Patient: 49 year-old female with mild controlled hypertension, rhinitis, and asthma (at time of treatment, 1999). There was a history of tuberculosis a few years before the 2014 recall examination.
Chief Complaint: Tooth pain after recent crown (1999)
Dental History: The patient reported continual pain since a new PFM crown was placed two weeks before her endodontic exam (1999). Her referring dentist has performed an emergency pulpotomy through the crown.
Significant Findings (localized to tooth #4, 1999): Severe percussion sensitivity, slight mobility (less than Class 1), moderate gingival inflammation, and radiographic evidence of periodontal ligament space widening with a lateral radiolucency (distal middle third of the root)
Pulp and Periradicular Diagnosis: Necrotic/Chronic Periradicular Periodontitis (Tooth #4)
Treatment Prognosis: Good
Treatment Plan: Nonsurgical Endodontic Therapy (Tooth #4)
Special Considerations of Performed Treatment:
It is not uncommon for endodontic therapy to be required after the preparation of a tooth for a crown or bridge abutment (15-30% of teeth having a full coronal preparation end up needing endodontic therapy either before, during, or even years later after the restorative procedure.
In this case the patient was referred to the author after pain developed following the placement of a crown. Maxillary and mandibular bicuspids are known to have a high frequency of lateral/accessory canals. Modern emergency management of pulpal disease should employ aseptic isolation with a rubber dam, complete pulp debridement, and placement of a well-sealing temporary. The patient failed to have relief of pain when her general dentist attempted to manage the initial abscessed tooth. Although the patient's pain had subsided after the pretreatment prescription of antibiotics, a single visit endodontic treatment did not result in complete resolution of symptoms and a second visit was required 3 months later to clean, shape, and repack the root canal system. The author has since changed his protocol to treat necrotic pulps and retreat previously treated root canal systems in two visits spaced 1 month apart with intracanal calcium hydroxide.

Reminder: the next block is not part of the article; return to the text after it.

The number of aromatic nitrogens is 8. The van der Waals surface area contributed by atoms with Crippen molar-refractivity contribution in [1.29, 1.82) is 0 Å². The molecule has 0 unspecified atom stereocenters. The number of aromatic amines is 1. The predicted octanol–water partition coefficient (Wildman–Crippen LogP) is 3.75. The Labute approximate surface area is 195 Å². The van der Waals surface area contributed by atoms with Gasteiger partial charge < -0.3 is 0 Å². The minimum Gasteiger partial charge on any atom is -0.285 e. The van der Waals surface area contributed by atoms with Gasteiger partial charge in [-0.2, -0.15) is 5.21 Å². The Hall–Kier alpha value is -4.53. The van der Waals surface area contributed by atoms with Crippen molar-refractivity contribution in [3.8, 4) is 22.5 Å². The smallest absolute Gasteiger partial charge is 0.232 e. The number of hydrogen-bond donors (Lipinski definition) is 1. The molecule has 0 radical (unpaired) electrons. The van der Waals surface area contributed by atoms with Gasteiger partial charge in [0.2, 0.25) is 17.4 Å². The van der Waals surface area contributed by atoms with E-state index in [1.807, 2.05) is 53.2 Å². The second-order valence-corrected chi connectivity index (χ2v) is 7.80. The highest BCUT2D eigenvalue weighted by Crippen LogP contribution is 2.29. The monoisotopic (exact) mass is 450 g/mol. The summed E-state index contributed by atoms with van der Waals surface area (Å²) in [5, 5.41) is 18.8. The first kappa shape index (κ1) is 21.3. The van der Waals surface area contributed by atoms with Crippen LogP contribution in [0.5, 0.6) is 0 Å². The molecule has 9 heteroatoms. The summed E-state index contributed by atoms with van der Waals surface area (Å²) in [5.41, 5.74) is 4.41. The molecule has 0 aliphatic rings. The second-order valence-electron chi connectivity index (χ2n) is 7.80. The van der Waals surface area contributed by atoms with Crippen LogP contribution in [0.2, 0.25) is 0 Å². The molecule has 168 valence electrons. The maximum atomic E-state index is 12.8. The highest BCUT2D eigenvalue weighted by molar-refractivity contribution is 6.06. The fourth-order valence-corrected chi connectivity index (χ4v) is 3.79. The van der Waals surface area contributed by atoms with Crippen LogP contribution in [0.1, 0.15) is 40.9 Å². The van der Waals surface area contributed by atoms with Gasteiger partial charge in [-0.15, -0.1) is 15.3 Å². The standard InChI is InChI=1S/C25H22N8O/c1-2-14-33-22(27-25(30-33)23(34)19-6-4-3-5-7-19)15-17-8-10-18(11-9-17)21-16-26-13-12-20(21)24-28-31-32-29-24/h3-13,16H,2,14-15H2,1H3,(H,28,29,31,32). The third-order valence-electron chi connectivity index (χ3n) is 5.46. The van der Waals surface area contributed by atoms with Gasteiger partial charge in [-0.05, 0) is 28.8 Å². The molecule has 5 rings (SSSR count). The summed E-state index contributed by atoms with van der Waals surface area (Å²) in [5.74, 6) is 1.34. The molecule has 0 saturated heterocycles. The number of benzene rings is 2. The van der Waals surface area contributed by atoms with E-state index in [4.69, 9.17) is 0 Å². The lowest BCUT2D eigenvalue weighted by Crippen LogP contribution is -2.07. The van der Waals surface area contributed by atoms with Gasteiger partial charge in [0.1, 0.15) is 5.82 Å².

After the second treatment visit (3 months after the first treatment attempt), the patient's symptoms completely resolved and she was followed up on recall numerous times (7/11/2000, 11/11/2004, and 1/17/2014)
The tooth has been properly restored with a well-fitting crown throughout that period.
3/8/1999 (2 months after initial endodontic treatment): Patient's symptoms continued at a lower, but significant level (endodontic retreatment was performed on 4/12/1999)
7/11/2000 (15 months after endodontic retreatment): all clinical signs and symptoms were within normal limits
11/11/2004 (5 1/2 years after endodontic retreatment): all clinical signs and symptoms were within normal limits
1/17/2014 (15 years after endodontic retreatment): all clinical signs and symptoms were within normal limits and CBCT scan taken
Key Learning Points:
Single visit endodontic treatment on symptomatic, abscessed teeth can sometimes lead to prolonged unresolved symptoms and fail to completely eliminate disease
Post-treatment signs of complete osseous regeneration may take years or even a decade to occur when observed with three-dimensional imaging (CBCT)
Nonsurgical retreatment should be favored as opposed to surgical retreatment whenever possible and/or practical. Surgical retreatment has a lower long-term success rate due to complex root canal system anatomy (especially in teeth like bicuspids having a high frequency of lateral/accessory canals)
- Long term observation of a clinician's own treatment results is an invaluable education that should lead to prudent improved conservative modifications in case management.
All Practicing Dentists Should Employ A Diligent Recall System in Their Practices to Monitor Their Own Treatment Outcomes
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